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Kitchen of the Week: A Not Too Precious Kitchen for “Faux Martha” in Minnesota

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Kitchen of the Week: A Not Too Precious Kitchen for “Faux Martha” in Minnesota

December 9, 2021

Over on our sister site, The Organized Home, we’ve tapped The Faux Martha blogger Melissa Coleman several times in the past for her expertise on streamlined, straightforward cooking. (See The Only 5 Pots and Pans You’ll Ever Need and  The Only Five Things You Need to Cook a Delicious Thanksgiving Turkey.) Recently, when images of her kitchen remodel landed in our inbox, we discovered she also prefers an appealing simplicity when it comes to design. Unfortunately, though, the renovation process itself was anything but simple.

Melissa and her husband had purchased their lakeside chalet (great bones but in desperate need of attention) in Grand Marais, MN, and decided to overhaul it at a particularly inopportune time—just before Covid hit and phrases like “global supply chain” and “Zoom meetings” entered daily lexicon. Compounding the poor timing: they were also about to welcome a new baby, their second child, into their lives. Suffice to say, the road to completion was bumpy and long—two years long—but they couldn’t be happier with the results and, in particular, with the kitchen.

“Being in this kitchen makes me want to pack up our life and head north,” says Melissa, whose full-time residence is 4.5 hours away in Minneapolis. “The steam somehow rolls off your coffee differently here. I love that the kitchen feels beautiful and special, yet not too precious. Like you can come in and cook and make a mess.” Below, she walks us through all of her design decisions that culminated in this hard-working space that also invites lingering.

Photography by Melissa Coleman, courtesy of The Faux Martha.

 &#8\2\20;the cabin was lined in perfectly preserved original cedar wa 9
Above: “The cabin was lined in perfectly preserved original cedar walls when we got ahold of it. And it smelled like it, too. Funny enough, the original kitchen didn’t have any cedar, outside the ceiling, so we lined the walls with cedar to make it feel like it had always been there,” says Melissa. The windows were replaced with new ones from Marvin.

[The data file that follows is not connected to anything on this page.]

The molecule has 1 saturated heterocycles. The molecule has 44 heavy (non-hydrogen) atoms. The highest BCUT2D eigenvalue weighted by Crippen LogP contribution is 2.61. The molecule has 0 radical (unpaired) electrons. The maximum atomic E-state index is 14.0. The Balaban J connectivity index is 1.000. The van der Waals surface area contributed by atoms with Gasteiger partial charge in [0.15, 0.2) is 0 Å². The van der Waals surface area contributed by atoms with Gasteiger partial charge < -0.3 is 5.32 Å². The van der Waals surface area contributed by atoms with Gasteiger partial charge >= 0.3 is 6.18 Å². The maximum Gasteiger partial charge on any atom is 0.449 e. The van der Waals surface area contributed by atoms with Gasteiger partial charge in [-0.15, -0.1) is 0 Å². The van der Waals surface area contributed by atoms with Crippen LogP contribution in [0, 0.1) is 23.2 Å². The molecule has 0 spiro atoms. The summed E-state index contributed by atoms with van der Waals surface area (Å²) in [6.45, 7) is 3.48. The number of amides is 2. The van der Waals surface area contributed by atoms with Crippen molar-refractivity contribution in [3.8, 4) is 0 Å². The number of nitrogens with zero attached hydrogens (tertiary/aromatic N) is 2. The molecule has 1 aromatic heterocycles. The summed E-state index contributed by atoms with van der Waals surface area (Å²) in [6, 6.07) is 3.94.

because so much of their budget was spent on making over the exterior, the coup 10
Above: Because so much of their budget was spent on making over the exterior, the couple committed to remodeling the kitchen on a budget. They made this work by choosing Ikea base cabinets paired with Semihandmade fronts; Melissa opted for the brand’s DIY Shaker style for the cabinet doors and its DIY Slab fronts for the drawers.
melissa and her family use the chalet, nicknamed the minne stuga, as a vacation 11
Above: Melissa and her family use the chalet, nicknamed the Minne Stuga, as a vacation home but because they also rent it out, she made sure the dishes would be durable; they’re everyday stoneware from Pottery Barn. The neat accordion light is an Etsy find.
melissa chose marmoleum tiles (in a checkered pattern in black and barbados) fo 12
Above: Melissa chose Marmoleum tiles (in a checkered pattern in black and Barbados) for the same reason: they’re hard-wearing and no-nonsense. Plus, they’re made from material that is all natural and mostly recycled.
richlite, an eco friendly paper composite material that has the look of natural 13
Above: Richlite, an eco-friendly paper composite material that has the look of natural stone, was used for the counters. “We have them in the bathrooms at the cabin as well. Ours has a muted matte black finish, which looks a bit like soapstone without the price tag,” says Melissa. (For more on Richlite, go here.)
melissa considered 50 different greens for the kitchen cabinets before ending u 14
Above: Melissa considered 50 different greens for the kitchen cabinets before ending up with a shade that’s between Benjamin Moore’s Trailing Vines and Tate Olive. The Ilve stove is from its Nostalgie line, in matte graphite.

Before

melissa liked the original kitchen and contemplated changing just the flooring  15
Above: Melissa liked the original kitchen and contemplated changing just the flooring but ultimately went for a full remodel in order to gain more room (it’s now bumped out by about four feet).

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